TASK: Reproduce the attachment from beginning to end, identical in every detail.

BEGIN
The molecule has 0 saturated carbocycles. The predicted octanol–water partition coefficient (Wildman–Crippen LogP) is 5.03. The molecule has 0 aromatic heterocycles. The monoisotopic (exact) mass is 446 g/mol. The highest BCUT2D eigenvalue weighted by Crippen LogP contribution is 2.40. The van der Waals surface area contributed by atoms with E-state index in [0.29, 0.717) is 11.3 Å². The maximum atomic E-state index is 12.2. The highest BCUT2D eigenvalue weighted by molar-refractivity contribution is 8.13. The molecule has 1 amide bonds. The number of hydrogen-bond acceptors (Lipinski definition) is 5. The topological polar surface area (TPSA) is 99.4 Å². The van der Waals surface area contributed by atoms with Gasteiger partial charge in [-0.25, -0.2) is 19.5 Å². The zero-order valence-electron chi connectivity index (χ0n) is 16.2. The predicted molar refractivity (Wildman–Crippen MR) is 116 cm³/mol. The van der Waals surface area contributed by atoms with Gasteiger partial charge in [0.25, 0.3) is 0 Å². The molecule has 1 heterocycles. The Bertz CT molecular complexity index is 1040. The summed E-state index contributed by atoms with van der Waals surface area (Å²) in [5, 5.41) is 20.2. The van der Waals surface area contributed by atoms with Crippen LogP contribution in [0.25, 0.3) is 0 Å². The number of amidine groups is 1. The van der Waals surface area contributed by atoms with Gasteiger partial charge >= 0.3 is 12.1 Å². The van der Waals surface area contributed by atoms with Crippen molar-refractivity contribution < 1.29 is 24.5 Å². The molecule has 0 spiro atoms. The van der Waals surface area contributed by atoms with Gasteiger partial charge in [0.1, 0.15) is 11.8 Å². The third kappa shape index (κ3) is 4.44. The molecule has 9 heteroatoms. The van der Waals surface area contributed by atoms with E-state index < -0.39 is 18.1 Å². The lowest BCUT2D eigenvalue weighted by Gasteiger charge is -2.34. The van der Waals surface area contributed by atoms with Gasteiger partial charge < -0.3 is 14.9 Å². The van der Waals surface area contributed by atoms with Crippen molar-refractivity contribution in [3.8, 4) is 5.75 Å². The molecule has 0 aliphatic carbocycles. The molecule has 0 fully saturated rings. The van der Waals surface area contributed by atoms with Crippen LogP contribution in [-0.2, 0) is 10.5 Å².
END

The molecule has 0 saturated carbocycles. The predicted octanol–water partition coefficient (Wildman–Crippen LogP) is 5.03. The molecule has 0 aromatic heterocycles. The monoisotopic (exact) mass is 446 g/mol. The highest BCUT2D eigenvalue weighted by Crippen LogP contribution is 2.40. The van der Waals surface area contributed by atoms with E-state index in [0.29, 0.717) is 11.3 Å². The maximum atomic E-state index is 12.2. The highest BCUT2D eigenvalue weighted by molar-refractivity contribution is 8.13. The molecule has 1 amide bonds. The number of hydrogen-bond acceptors (Lipinski definition) is 5. The topological polar surface area (TPSA) is 99.4 Å². The van der Waals surface area contributed by atoms with Gasteiger partial charge in [-0.25, -0.2) is 19.5 Å². The zero-order valence-electron chi connectivity index (χ0n) is 16.2. The predicted molar refractivity (Wildman–Crippen MR) is 116 cm³/mol. The van der Waals surface area contributed by atoms with Gasteiger partial charge in [0.25, 0.3) is 0 Å². The molecule has 1 heterocycles. The Bertz CT molecular complexity index is 1040. The summed E-state index contributed by atoms with van der Waals surface area (Å²) in [5, 5.41) is 20.2. The van der Waals surface area contributed by atoms with Crippen LogP contribution in [0.25, 0.3) is 0 Å². The number of amidine groups is 1. The van der Waals surface area contributed by atoms with Gasteiger partial charge >= 0.3 is 12.1 Å². The van der Waals surface area contributed by atoms with Crippen molar-refractivity contribution < 1.29 is 24.5 Å². The molecule has 0 spiro atoms. The van der Waals surface area contributed by atoms with Gasteiger partial charge in [0.1, 0.15) is 11.8 Å². The third kappa shape index (κ3) is 4.44. The molecule has 9 heteroatoms. The van der Waals surface area contributed by atoms with E-state index < -0.39 is 18.1 Å². The lowest BCUT2D eigenvalue weighted by Gasteiger charge is -2.34. The van der Waals surface area contributed by atoms with Gasteiger partial charge < -0.3 is 14.9 Å². The van der Waals surface area contributed by atoms with Crippen molar-refractivity contribution in [3.8, 4) is 5.75 Å². The molecule has 0 aliphatic carbocycles. The molecule has 0 fully saturated rings. The van der Waals surface area contributed by atoms with Crippen LogP contribution in [-0.2, 0) is 10.5 Å².